In response to EPAct 2005, the Federal Energy Regulatory Commission (FERC) has developed policies and procedures for the interconnection of large and small customer-sited systems (including solar) to the grid (FERC), as well as interstate transmission line regulations (Leone). Despite this, there is no uniformly adopted state policy. About 24 states have general customer standards regardless of net metering. Approximately 15 states have standards only for net metering systems. Some states' standards apply only to customers of investor-owned utilities (DSIRE). Other variations include individual system capacity limits, interconnection fees, standard agreement requirements, insurance requirements, external disconnect switch requirements, and area network grid requirements (DSIRE). IEEE 1547: Standard for Interconnecting Distributed Resources with Electric Power Systems, adopted in 2003, handles technical issues and compliance tends to be required by states with comprehensive interconnection standards (DSIRE).

Costs and financial incentives available to implement a residential solar project

One way that governments influence technology development is through incentivizing research and development, public works projects, workforce training, public awareness initiatives, and business development activities (Singh and Sood). There are five general types of incentivization: 1) subsidies and rebates for capital investment; 2) tax relief on capital investments; 3) production tax credits to offset costs; 4) guaranteed loans as financial assistance; and 5) use of economies of scale purchasing power (Singh and Sood). Another method to initiate a shift towards renewable energy generation would be a tax or cap and trade on carbon emissions (Palmer and Burtraw). However, this is a politically volatile topic, and unlikely to be accepted.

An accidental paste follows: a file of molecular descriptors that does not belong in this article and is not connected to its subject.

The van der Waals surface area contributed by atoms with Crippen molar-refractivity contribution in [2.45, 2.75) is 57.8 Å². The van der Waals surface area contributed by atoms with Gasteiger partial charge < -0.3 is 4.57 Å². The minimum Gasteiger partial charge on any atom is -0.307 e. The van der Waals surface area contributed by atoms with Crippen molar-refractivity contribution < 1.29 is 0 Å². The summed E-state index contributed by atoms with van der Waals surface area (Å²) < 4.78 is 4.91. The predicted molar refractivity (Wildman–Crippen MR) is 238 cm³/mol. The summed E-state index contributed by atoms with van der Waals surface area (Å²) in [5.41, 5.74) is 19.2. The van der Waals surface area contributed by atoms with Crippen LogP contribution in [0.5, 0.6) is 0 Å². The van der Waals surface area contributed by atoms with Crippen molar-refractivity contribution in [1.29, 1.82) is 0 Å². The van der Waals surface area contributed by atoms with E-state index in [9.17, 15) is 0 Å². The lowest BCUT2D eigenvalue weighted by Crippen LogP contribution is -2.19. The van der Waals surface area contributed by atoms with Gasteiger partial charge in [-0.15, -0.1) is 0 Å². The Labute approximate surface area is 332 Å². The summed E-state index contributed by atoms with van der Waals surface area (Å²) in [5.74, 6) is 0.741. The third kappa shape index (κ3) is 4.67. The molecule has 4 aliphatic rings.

One type of REPC is the Renewable Electricity Production Tax Credit (PTC) (DSIRE). The PTC is a tax credit equal to 2.2¢/kWh for wind, geothermal, closed-loop biomass power generation; and 1.1¢/kWh for other eligible power generation technologies (including include marine and hydrokinetic resources, such as wave, tidal, current and ocean thermal) (DSIRE). It applies to electricity sold by the taxpayer to an unrelated person during the taxable year, and is usually applicable only to the first 10 years of operation (DSIRE).

However, taxpayers may opt to take the Business Energy Investment Tax Credit (ITC) instead (DSIRE), which was originally for investment in geothermal and solar generators equal to 10% of the capital cost of the generating facility with no expiration date… [END OF PREVIEW]

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APA Format

Implementation of Solar Power.  (2011, November 26).  Retrieved February 16, 2019, from

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"Implementation of Solar Power."  26 November 2011.  Web.  16 February 2019. <>.

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"Implementation of Solar Power."  November 26, 2011.  Accessed February 16, 2019.